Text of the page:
Thursday, August 29, 2013

Uncle Slappy gets serious.

Amid the rain and humidity, Uncle Slappy and Aunt Sylvie arrived last night. They're up for the Jewish holidays, which commence on Wednesday night with Rosh ha-Shanah and culminate ten days later with Yom Kippur.

They seemed a bit worse for wear and I took them directly from my foyer into our guest room in which our air-conditioning was running full-blast, cooling the place to a comfortable temperature. Seconds later Aunt Sylvie appeared in her old robe and slippers and shuffled toward the bathroom so she could take a nice shower.

Uncle Slappy led me to the kitchen where we sat at our breakfast table with a cup of hot, black coffee in front of each of us.

He began as he always does, with no introduction or preamble.

"You know, boychick, for 50 years I led High Holy Day services. 50 years I read from the Torah. 50 years I delivered sermons. 50 years I looked out on a sea of twice-a-year Jews and watched them trying to stay awake while I spoke."

He sipped at his coffee and began looking around the kitchen.

"You have maybe some Lorna Doones or a 'Nilla Wafer? A little sweet I need with my coffee at night."

I grabbed a small box of cookies from the top cabinet, put three on a small dessert plate and placed them in front of him.

"For 50 years, I delivered the sermons I was supposed to deliver.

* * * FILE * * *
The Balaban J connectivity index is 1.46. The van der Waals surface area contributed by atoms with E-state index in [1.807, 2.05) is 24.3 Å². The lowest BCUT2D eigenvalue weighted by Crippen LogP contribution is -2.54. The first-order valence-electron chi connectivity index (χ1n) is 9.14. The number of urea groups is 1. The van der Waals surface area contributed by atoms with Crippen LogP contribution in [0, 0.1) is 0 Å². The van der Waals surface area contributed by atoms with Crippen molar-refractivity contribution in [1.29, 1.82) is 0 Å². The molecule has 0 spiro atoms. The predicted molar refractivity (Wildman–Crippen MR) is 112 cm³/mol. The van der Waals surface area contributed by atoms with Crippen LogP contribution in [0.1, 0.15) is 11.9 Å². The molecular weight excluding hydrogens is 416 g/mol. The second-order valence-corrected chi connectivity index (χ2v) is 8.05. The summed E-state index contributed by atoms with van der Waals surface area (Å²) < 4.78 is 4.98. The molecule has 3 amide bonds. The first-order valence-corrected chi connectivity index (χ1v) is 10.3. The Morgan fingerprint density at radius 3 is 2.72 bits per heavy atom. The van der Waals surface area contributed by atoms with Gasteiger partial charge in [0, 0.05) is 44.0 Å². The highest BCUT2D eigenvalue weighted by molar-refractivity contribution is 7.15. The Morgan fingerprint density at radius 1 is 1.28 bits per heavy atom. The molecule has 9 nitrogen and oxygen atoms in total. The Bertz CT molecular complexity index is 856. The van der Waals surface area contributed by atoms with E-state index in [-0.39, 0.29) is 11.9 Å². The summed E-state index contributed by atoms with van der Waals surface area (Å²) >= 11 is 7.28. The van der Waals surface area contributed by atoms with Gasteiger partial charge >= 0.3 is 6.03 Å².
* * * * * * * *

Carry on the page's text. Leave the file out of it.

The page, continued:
"I never got to deliver the sermon I wanted to deliver. The sermon people would talk about. The sermon people would remember forever."

He was steaming ahead like a locomotive now. I couldn't have interrupted him with a taser.

"Fired, I probably would have been, if I did what I wanted. And serious I am."

Uncle Slappy took a breath and nibbled at his second cookie.

"I never had the chutzpah to do what I wanted. I wanted to stand at the bima in silence and for five minutes say not a word, not a word, not a word.

"Then I would walk to the front to the stage and for a minute more stand silently. Then I would just say one word. One word. I would say 'God.'"

"God," I echoed.

"God," he re-echoed.

"For the rest of the year, maybe for the rest of their lives, all those in the congregation would think about that strange sermon. That sermon like no other. That sermon that got the Rabbi fired.


He finished his cookies, drained his coffee, kissed me on the forehead and went to his bedroom to bed.